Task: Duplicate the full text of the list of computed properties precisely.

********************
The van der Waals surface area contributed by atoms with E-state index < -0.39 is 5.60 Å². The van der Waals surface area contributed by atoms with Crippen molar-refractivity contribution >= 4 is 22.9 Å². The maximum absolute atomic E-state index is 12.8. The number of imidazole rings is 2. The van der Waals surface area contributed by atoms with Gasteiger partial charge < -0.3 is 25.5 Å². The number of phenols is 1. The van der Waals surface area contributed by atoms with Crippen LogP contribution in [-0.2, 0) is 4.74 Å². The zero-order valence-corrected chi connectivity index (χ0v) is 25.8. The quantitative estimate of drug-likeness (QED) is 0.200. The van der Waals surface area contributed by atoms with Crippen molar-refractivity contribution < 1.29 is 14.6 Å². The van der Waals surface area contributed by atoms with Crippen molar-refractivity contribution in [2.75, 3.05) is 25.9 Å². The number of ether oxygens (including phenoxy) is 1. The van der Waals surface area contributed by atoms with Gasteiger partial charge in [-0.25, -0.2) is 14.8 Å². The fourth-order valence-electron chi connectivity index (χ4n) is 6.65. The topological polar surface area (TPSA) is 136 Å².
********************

The van der Waals surface area contributed by atoms with E-state index < -0.39 is 5.60 Å². The van der Waals surface area contributed by atoms with Crippen molar-refractivity contribution >= 4 is 22.9 Å². The maximum absolute atomic E-state index is 12.8. The number of imidazole rings is 2. The van der Waals surface area contributed by atoms with Gasteiger partial charge < -0.3 is 25.5 Å². The number of phenols is 1. The van der Waals surface area contributed by atoms with Crippen LogP contribution in [-0.2, 0) is 4.74 Å². The zero-order valence-corrected chi connectivity index (χ0v) is 25.8. The quantitative estimate of drug-likeness (QED) is 0.200. The van der Waals surface area contributed by atoms with Crippen molar-refractivity contribution < 1.29 is 14.6 Å². The van der Waals surface area contributed by atoms with Crippen molar-refractivity contribution in [2.75, 3.05) is 25.9 Å². The number of ether oxygens (including phenoxy) is 1. The van der Waals surface area contributed by atoms with Gasteiger partial charge in [-0.25, -0.2) is 14.8 Å². The fourth-order valence-electron chi connectivity index (χ4n) is 6.65. The topological polar surface area (TPSA) is 136 Å².